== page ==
"Not only has nobody on that list backed off," Bergeron said, "but every single school tried to create a twist that their school" is right for him.
Coalson said a group from Toby Farms, where Reason lived, and a group from Madison Street, where Jamar Evans lives, have been fighting for more than a year.
"By fighting, I mean exchanging gunfire," Coalson said.
He said Reason was known to police for curfew violations and had been a passenger in a car that was stopped by police a few days before his death. Reason was not charged in that incident, but police found a gun in the vehicle, Coalson said.
Jamar Evans had prior contact with Chester City police, Coalson said.
Investigators are trying to determine whether Reason fired a shot, as some witnesses have said. Coalson said Reason's clothing was sent to the state police laboratory to determine whether it contained gunshot residue.
Police did not recover a gun, but Coalson said that if Reason had one, his friends likely would have taken it.
He said it was hard to imagine that Tyreke Evans had no knowledge that some of the passengers in the Ford Expedition he was driving possessed guns and had brushes with the law.
"He knew what was going on," Coalson said.
Coalson said police were pleased that the basketball star had decided to cooperate, but added that it "took a while."
"He had to be coaxed to do the right thing," said Coalson, adding that the Evans family exerted some influence.
McMonagle said he did not expect that his client would face charges.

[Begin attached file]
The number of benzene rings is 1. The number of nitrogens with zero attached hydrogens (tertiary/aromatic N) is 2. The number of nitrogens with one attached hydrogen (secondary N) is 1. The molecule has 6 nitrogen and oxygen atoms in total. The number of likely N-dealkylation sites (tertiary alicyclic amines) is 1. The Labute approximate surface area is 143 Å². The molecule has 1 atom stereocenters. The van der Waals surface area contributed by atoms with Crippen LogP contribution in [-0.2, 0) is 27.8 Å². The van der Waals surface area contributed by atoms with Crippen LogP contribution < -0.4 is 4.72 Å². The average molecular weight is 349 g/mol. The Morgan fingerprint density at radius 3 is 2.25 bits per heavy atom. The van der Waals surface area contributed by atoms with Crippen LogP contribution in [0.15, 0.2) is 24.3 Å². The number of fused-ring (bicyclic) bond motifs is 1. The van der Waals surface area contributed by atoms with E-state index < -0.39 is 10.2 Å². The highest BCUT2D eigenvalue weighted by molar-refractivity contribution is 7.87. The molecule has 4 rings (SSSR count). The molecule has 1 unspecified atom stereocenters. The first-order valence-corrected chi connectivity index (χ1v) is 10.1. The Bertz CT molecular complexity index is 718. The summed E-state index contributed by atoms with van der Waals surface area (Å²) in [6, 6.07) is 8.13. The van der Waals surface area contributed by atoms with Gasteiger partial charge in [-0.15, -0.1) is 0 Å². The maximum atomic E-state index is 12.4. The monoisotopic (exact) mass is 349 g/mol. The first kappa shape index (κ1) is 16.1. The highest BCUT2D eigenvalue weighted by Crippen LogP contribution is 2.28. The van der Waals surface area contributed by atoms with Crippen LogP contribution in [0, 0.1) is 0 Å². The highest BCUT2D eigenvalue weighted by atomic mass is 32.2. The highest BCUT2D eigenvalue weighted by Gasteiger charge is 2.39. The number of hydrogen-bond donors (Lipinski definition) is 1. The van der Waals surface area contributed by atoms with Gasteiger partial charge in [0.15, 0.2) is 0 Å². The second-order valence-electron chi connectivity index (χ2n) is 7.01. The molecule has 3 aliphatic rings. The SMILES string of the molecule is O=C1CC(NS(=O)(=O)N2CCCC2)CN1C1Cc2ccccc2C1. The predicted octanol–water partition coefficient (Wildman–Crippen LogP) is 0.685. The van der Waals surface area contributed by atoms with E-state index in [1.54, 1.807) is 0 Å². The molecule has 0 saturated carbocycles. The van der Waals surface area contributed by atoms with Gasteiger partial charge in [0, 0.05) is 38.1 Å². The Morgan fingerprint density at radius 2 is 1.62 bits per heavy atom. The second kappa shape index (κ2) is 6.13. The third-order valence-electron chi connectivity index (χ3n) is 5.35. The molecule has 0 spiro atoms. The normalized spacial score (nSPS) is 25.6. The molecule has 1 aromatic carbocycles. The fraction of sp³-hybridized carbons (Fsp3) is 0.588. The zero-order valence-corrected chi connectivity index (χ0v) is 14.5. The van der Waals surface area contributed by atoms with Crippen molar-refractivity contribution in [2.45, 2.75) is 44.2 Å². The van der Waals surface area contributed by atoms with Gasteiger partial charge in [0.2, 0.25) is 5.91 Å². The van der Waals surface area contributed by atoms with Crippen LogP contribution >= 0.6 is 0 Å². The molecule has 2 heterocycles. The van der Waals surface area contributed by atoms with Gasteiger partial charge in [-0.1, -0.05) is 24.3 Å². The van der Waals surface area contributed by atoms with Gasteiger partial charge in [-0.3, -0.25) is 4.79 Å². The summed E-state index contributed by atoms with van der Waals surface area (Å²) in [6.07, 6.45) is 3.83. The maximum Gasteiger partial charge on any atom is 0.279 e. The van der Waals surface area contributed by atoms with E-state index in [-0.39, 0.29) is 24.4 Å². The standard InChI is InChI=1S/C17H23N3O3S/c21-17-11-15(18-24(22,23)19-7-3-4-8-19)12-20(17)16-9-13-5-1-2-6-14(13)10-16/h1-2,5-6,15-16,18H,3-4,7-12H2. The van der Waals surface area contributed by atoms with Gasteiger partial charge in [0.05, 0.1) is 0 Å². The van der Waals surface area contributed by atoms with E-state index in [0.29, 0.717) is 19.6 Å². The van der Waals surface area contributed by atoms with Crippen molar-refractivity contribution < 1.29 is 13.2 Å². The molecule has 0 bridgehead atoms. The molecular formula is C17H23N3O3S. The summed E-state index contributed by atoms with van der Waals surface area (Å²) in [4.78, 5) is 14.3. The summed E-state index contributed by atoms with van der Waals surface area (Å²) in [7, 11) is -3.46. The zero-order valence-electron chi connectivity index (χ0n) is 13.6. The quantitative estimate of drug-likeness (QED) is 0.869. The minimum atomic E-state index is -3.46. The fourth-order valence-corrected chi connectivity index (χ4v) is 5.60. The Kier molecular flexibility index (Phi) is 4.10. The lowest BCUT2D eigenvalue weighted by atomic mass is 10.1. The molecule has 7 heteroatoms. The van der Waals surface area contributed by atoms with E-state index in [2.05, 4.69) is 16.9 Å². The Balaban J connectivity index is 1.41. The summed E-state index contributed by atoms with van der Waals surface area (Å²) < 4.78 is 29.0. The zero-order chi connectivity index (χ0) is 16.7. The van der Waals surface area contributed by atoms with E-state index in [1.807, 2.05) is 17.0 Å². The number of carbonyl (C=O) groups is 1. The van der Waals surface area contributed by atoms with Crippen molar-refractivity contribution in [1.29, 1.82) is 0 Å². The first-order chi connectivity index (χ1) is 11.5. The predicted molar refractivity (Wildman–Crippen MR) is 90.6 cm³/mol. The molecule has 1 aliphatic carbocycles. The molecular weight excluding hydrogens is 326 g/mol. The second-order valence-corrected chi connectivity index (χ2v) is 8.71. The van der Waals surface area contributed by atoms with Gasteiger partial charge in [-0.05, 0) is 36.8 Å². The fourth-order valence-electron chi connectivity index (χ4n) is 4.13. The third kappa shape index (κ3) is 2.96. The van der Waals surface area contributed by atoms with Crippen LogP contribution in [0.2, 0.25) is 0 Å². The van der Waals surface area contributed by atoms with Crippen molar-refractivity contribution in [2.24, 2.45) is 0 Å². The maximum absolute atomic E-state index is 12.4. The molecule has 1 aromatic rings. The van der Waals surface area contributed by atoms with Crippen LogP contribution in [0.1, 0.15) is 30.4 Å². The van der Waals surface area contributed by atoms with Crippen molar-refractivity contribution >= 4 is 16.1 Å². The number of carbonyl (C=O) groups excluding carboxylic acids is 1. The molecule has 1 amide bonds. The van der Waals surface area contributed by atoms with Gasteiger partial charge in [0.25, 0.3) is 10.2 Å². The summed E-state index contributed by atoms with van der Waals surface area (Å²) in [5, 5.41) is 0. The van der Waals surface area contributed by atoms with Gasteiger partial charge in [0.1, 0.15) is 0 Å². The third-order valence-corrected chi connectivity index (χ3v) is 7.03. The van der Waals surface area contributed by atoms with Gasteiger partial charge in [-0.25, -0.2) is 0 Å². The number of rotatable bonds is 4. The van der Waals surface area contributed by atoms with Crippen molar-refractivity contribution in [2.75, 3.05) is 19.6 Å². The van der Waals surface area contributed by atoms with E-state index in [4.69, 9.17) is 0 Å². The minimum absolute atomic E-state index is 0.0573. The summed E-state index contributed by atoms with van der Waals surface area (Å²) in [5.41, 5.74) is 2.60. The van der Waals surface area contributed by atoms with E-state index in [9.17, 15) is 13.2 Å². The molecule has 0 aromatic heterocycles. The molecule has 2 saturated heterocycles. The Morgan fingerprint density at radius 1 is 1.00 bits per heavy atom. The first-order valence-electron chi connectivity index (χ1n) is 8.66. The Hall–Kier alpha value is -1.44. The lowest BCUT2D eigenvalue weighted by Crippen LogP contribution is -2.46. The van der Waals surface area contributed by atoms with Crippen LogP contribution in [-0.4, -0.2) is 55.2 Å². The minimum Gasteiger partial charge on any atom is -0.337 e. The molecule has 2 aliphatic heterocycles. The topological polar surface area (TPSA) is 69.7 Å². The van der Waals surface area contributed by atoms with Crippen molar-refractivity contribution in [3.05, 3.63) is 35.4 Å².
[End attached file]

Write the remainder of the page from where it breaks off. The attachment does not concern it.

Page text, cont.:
"He was trying to drive himself out of harm's way," said McMonagle, who added that his client was cooperating fully with law enforcement. "I guess he could have been killed himself that day. In one respect he was a victim, in another he is a witness.
"This wasn't a vehicle that was driving around," McMonagle said. The four young people in it, McMonagle said, were leaving an aunt's house to eat at Tyreke Evans' mother's house when the shooting occurred.
McMonagle said he had no idea what started the confrontation. "He's not part of the streets," McMonagle said of Tyreke Evans. "Sounds like he was in the wrong place at the wrong time."
Citing a "snitch-and-die mentality," State Rep. Thaddeus Kirkland (D., Delaware) said he was not surprised that Evans' family feared for Tyreke Evans' safety.
"I think the young man is justified in his thinking that there could be some retaliation," Kirkland said. "I think law enforcement has to send a strong message that anyone who tries to harm him will be prosecuted to the fullest extent of the law."
Kirkland, 52, who has lived in Chester his entire life, said Tyreke Evans had "stepped up to the plate" and done "what police are asking others to do," making him worthy of extra protection. He said he did not believe the family should have to bear the burden of providing security, but he said he understood its motivation.
"They want to make sure he's safe," Kirkland said. "If it was my child, I would do whatever was necessary."
He said he had not spoken to the police or the Evans family and had no plans to intervene unless the family requested it.
"This young man stepped up and did the right thing," Kirkland said. "His college hopes would have been dashed if he didn't."
"I think he's going to be looking over his shoulder for a while," Coalson said.